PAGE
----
al-Murabitun of Morocco & Spain

Gold Dinar


In field within linear circle: a pellet with a dot on either side; la ilah illa Allah/Muhammad rasul Allah/al-amir ‘Ali bin al-amir/Yusuf bin Tashufi n “no deity other than God, Muhammad is the messenger of God, the amir ‘Ali son of the amir Yusuf son of Tashufin”

In margin within linear and serrate circles anticlockwise from 12:00: wa man yayabati‘u ghayr/al-islami dinan/falan yuqbala minhu “and whosoever desires other than Islam as a faith, then it will not be accepted from him” – Surah III (al-’Imran) v. 85 (in part)


In field within linear circle: al-Imam/‘Abd/Allah/amir al-mu’minin “the Imam, servant of God, commander of the faithful”

In margin within linear and serrate circles anticlockwise from 1:00: bism Allah duriba hadha’l-dinar bi-Balansiya sana saba’ wa tisa’in wa arba‘ mi’a “in the name of God this dinar was struck in Balansiya the year seven and ninety and four hundred”

Yusuf ibn Tashufin may be considered as the real founder of the Murabitid dynasty. He was a cousin once removed of Abu Bakr ibn ‘Umar who, after his initial successes in Morocco, appointed Yusuf his commander in chief and head of administration. It was not until Abu Bakr’s death in 480 H/1087-8 CE that Yusuf began to place his own name on the coins. Once Yusuf had united Morocco under his rule, it became clear that he was the obvious saviour of Spain’s Muluk al-Tawa’if, who were now facing collapse following the seizure of Toledo by Alfonso VI of Castille in 478 H/1085 CE. At the invitation of the ‘Abbadids of Seville, Yusuf crossed to Andalusia and in 479/1086 the Muslims virtually annihilated the Christian forces of Alfonso at the Battle of al-Zalluqa near Badajoz. This victory encouraged the ‘Abbadids to call upon Yusuf for his assistance once again in 482/1089. This time the puritanical Yusuf decided that he would be far better suited to rule Muslim Spain than the self-indulgent rulers of the Muluk al-Tawa’if. Amid popular acclaim he swept all but a few of them away and for a time held the Christian Reconquista at bay. The obverse margin of this coin bears the al-Murabitid “symbol”, the strongly worded Qur’an Surah III, verse 85, borrowed from the Zirids of Tunisia, while the reverse field refers to the distant and powerless Abbasid caliph “The Imam Servant of God, Commander of the Faithful”. In the last years of his reign Yusuf wished to make the succession clear by naming his son and heir, ‘Ali, in the royal protocol on the obverse of his coinage.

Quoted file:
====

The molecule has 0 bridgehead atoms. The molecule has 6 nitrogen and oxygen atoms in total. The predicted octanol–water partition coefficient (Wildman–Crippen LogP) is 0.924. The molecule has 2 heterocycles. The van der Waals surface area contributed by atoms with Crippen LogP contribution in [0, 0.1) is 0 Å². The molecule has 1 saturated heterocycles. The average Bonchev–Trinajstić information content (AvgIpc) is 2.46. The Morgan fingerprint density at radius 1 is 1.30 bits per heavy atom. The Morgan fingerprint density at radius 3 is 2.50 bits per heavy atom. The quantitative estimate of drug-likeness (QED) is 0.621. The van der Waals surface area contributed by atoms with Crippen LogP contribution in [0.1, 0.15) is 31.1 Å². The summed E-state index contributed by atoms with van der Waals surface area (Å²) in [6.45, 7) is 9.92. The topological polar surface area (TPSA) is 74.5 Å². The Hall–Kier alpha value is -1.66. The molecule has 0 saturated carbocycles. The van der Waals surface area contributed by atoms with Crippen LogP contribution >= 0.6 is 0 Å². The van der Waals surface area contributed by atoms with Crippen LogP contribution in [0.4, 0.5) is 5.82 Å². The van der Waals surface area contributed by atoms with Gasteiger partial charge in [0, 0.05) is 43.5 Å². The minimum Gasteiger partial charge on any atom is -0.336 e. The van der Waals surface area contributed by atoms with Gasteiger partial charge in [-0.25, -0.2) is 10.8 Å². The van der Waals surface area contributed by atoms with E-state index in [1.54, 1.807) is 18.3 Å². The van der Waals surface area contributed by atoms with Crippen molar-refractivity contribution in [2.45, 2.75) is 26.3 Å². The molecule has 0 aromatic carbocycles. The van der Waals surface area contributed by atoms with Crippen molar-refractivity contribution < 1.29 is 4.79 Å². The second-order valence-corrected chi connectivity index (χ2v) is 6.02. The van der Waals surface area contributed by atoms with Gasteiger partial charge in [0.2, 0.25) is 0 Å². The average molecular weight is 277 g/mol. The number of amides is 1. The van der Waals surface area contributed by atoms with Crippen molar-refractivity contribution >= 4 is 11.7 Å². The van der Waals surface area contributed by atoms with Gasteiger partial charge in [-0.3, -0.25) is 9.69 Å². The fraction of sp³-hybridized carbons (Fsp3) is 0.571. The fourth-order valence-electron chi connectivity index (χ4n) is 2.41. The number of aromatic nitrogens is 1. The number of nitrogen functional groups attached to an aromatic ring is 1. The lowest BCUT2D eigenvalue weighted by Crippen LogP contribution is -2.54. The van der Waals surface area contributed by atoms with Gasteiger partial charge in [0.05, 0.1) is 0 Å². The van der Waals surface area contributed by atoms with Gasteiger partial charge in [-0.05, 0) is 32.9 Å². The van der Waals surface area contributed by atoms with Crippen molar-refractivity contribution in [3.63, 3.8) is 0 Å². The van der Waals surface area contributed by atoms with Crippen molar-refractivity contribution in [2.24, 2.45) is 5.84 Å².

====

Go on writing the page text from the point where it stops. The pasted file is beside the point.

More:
al-Murabitun of Morocco & Spain

RulerYusuf bin Tashufin
Date497 H (1103-1104 CE)